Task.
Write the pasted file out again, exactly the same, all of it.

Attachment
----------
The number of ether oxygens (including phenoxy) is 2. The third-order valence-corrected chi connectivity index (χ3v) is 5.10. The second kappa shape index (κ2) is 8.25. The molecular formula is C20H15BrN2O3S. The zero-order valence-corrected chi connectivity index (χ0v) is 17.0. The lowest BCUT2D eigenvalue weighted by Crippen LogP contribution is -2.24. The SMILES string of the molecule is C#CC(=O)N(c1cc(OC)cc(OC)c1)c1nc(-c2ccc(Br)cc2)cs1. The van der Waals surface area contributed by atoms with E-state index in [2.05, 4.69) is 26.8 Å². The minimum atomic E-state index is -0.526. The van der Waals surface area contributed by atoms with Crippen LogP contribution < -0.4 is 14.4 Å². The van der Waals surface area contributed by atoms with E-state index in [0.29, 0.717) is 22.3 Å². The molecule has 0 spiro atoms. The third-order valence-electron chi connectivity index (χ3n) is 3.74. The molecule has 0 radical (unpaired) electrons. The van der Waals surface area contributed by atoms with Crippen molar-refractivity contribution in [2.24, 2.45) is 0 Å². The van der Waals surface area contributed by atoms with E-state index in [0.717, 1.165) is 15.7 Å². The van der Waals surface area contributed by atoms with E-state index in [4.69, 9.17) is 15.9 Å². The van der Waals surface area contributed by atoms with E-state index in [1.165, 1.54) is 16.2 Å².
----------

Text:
The number of ether oxygens (including phenoxy) is 2. The third-order valence-corrected chi connectivity index (χ3v) is 5.10. The second kappa shape index (κ2) is 8.25. The molecular formula is C20H15BrN2O3S. The zero-order valence-corrected chi connectivity index (χ0v) is 17.0. The lowest BCUT2D eigenvalue weighted by Crippen LogP contribution is -2.24. The SMILES string of the molecule is C#CC(=O)N(c1cc(OC)cc(OC)c1)c1nc(-c2ccc(Br)cc2)cs1. The van der Waals surface area contributed by atoms with E-state index in [2.05, 4.69) is 26.8 Å². The minimum atomic E-state index is -0.526. The van der Waals surface area contributed by atoms with Crippen LogP contribution < -0.4 is 14.4 Å². The van der Waals surface area contributed by atoms with E-state index in [0.29, 0.717) is 22.3 Å². The molecule has 0 spiro atoms. The third-order valence-electron chi connectivity index (χ3n) is 3.74. The molecule has 0 radical (unpaired) electrons. The van der Waals surface area contributed by atoms with Crippen molar-refractivity contribution in [2.24, 2.45) is 0 Å². The van der Waals surface area contributed by atoms with E-state index in [0.717, 1.165) is 15.7 Å². The van der Waals surface area contributed by atoms with E-state index in [4.69, 9.17) is 15.9 Å². The van der Waals surface area contributed by atoms with E-state index in [1.165, 1.54) is 16.2 Å².